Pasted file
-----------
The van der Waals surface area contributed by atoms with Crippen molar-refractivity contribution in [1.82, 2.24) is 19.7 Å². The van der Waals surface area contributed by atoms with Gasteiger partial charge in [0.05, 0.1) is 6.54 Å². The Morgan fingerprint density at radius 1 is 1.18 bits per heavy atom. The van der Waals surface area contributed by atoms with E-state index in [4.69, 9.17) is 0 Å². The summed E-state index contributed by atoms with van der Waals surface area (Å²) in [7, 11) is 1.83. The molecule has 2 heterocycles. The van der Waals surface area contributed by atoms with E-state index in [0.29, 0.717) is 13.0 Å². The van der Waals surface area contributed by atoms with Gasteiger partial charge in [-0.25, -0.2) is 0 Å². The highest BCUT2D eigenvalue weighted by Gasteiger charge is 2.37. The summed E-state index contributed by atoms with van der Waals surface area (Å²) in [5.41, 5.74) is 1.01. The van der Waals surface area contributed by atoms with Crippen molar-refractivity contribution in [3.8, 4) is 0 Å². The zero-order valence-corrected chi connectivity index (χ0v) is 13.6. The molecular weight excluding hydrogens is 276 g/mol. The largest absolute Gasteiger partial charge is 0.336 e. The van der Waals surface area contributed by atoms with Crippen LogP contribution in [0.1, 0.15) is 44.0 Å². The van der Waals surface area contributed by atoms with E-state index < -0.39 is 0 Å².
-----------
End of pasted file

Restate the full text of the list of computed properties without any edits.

The van der Waals surface area contributed by atoms with Crippen molar-refractivity contribution in [1.82, 2.24) is 19.7 Å². The van der Waals surface area contributed by atoms with Gasteiger partial charge in [0.05, 0.1) is 6.54 Å². The Morgan fingerprint density at radius 1 is 1.18 bits per heavy atom. The van der Waals surface area contributed by atoms with E-state index in [4.69, 9.17) is 0 Å². The summed E-state index contributed by atoms with van der Waals surface area (Å²) in [7, 11) is 1.83. The molecule has 2 heterocycles. The van der Waals surface area contributed by atoms with E-state index in [0.29, 0.717) is 13.0 Å². The van der Waals surface area contributed by atoms with Gasteiger partial charge in [-0.25, -0.2) is 0 Å². The highest BCUT2D eigenvalue weighted by Gasteiger charge is 2.37. The summed E-state index contributed by atoms with van der Waals surface area (Å²) in [5.41, 5.74) is 1.01. The van der Waals surface area contributed by atoms with Crippen molar-refractivity contribution in [3.8, 4) is 0 Å². The zero-order valence-corrected chi connectivity index (χ0v) is 13.6. The molecular weight excluding hydrogens is 276 g/mol. The largest absolute Gasteiger partial charge is 0.336 e. The van der Waals surface area contributed by atoms with Crippen LogP contribution in [0.1, 0.15) is 44.0 Å². The van der Waals surface area contributed by atoms with E-state index < -0.39 is 0 Å².